£100 fine for... Watch

Joinedup
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#21
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#21
Tbh I think people generally let their dog off the lead on the beach... So they are a bit of a potential nuicance raiding picknics, shaking water over sunbathers, caving in sand castles etc as well as crapping.
Last edited by Joinedup; 3 weeks ago
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Qup
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#22
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#22
(Original post by Jebedee)
Sure. But some have had bad experiences with humans too but no one bans them
...well... that is what we tend to have jails for, so... and we are dealing with emotional entities...
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L i b
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#23
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#23
(Original post by SHallowvale)
It's not though. If you spot some dog **** then there's no telling whose dog it came from. The dog who **** could have left hours ago.

It's easier to check a beach every hour or so for dogs than it is to closely watch dogs every other minute in case they **** and their owner doesn't clean it up.
I'm not sure if you've noticed the glaring problem with your argument there. A dog may not be currently defecating when some horrible little man from the council is there - and thus cannot be caught in the act. Equally, a dog may not be present when the said council pen-pusher is there and cannot be caught in the heinous act of canine-trespass.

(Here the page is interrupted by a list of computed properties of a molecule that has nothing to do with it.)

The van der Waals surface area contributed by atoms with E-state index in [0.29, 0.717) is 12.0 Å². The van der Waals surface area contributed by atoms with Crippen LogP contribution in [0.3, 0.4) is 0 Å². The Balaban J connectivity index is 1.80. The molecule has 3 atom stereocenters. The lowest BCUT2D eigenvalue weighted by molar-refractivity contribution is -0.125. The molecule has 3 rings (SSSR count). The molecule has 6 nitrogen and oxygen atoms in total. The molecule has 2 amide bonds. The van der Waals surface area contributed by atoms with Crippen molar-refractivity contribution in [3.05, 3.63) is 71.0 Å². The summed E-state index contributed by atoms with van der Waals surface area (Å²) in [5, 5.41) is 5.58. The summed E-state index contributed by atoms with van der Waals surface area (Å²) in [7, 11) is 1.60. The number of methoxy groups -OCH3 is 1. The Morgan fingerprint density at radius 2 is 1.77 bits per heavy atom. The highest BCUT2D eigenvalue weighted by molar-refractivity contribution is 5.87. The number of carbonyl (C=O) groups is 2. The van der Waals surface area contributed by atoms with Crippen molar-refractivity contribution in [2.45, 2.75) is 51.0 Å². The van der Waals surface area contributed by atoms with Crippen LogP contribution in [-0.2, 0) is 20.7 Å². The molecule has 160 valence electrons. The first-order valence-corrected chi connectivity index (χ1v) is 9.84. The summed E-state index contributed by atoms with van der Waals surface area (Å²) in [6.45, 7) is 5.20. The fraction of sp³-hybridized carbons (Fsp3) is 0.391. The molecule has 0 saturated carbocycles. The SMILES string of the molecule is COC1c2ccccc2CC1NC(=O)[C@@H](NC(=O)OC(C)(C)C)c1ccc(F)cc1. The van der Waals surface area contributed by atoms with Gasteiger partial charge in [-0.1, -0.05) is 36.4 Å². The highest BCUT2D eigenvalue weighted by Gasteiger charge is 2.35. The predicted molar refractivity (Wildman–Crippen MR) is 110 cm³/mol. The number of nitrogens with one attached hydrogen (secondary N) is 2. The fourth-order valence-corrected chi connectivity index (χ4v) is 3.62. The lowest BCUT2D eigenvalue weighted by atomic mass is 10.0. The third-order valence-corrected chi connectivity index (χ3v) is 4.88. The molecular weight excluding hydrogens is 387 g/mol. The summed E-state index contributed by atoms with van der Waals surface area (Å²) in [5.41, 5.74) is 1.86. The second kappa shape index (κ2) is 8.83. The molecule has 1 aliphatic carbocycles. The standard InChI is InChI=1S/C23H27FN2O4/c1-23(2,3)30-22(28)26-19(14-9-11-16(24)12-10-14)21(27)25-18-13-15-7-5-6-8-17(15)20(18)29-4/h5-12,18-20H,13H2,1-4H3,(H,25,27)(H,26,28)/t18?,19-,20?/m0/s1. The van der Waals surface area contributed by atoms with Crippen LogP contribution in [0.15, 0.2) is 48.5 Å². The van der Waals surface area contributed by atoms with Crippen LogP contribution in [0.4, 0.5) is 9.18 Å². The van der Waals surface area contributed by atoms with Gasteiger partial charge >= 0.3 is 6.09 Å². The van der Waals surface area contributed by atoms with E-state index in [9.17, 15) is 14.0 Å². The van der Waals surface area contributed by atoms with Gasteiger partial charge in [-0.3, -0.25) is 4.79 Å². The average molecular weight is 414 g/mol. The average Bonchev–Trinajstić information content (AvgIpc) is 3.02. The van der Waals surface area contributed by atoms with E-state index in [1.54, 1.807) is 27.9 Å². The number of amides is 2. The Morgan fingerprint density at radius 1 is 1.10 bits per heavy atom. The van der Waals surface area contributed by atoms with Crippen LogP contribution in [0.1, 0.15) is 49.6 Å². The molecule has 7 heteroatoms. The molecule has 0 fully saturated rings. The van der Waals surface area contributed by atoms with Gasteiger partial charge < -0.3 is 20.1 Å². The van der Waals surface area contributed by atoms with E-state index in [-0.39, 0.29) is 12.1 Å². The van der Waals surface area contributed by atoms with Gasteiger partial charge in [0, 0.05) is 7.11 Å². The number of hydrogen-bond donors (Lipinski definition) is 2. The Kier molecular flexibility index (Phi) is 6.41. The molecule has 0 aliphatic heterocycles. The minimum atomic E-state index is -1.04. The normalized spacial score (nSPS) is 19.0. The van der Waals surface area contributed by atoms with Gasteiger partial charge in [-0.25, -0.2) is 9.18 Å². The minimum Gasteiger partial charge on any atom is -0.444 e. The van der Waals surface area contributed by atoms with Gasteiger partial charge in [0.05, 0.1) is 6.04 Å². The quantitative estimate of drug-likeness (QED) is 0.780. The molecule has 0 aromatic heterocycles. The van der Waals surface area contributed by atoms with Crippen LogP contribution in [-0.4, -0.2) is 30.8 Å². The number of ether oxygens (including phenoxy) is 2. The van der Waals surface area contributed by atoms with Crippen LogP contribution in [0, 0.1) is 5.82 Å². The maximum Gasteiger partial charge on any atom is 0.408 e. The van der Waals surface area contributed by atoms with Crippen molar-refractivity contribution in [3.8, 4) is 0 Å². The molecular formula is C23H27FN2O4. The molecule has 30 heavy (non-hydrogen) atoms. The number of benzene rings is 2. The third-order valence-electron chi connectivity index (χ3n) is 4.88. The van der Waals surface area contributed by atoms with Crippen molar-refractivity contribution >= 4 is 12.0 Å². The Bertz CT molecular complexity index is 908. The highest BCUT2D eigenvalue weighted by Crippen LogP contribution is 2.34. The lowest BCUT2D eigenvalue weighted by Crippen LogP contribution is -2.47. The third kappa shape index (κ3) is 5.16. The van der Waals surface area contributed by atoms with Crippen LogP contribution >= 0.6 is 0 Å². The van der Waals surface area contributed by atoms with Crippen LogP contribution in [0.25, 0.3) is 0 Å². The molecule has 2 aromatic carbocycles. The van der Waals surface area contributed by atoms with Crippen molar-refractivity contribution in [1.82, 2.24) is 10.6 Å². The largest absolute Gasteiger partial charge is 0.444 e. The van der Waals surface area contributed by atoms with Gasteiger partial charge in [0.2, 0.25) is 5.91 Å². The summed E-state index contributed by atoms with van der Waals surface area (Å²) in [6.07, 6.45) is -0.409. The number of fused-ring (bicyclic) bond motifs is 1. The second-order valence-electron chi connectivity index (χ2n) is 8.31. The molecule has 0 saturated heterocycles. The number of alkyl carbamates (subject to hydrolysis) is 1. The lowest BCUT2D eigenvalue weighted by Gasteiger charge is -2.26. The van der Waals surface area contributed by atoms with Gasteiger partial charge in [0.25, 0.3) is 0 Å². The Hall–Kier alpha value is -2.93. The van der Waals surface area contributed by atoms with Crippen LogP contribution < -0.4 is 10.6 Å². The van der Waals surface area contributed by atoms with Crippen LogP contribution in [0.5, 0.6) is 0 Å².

In both circumstances, it seems, the only viable enforcement is to catch in the act.
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the bear
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#24
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#24
people don't take their cats to the beach, so why should they take their dogs ?

:run::poo::poo:
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z-hog
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#25
Report Thread starter 2 weeks ago
#25
The moment his paw touched the sand a council worker appeared ‘from nowhere’ and issued Frank with a £100 fine.
So the issue doesn't even seem to be just taking the dog to the beach, if we're to infer it wasn't illegal to do it in a cart. Maybe it was or maybe that worker was just waiting for the dog to touch the ground to trigger the offence warning. Whatever, not only he is a heartless tosspot but so are the people in the council who had to be dragged out after much insisting. The Roman Empire buckled under the weight of its own bureaucracy.
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SHallowvale
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#26
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#26
(Original post by L i b)
I'm not sure if you've noticed the glaring problem with your argument there. A dog may not be currently defecating when some horrible little man from the council is there - and thus cannot be caught in the act. Equally, a dog may not be present when the said council pen-pusher is there and cannot be caught in the heinous act of canine-trespass.

In both circumstances, it seems, the only viable enforcement is to catch in the act.
What you're forgetting is that it's still easier to spot a canine-trespass than a defecating dog.

If you want to stop dogs using the beach then you could routinely check the beach every 15-30 minutes for dogs, or maybe hourly if it's not a very busy/popular beach. If you want to catch a dog ******** then you're going to need to watch that dog (or dogs) for the duration of their time at the beach.
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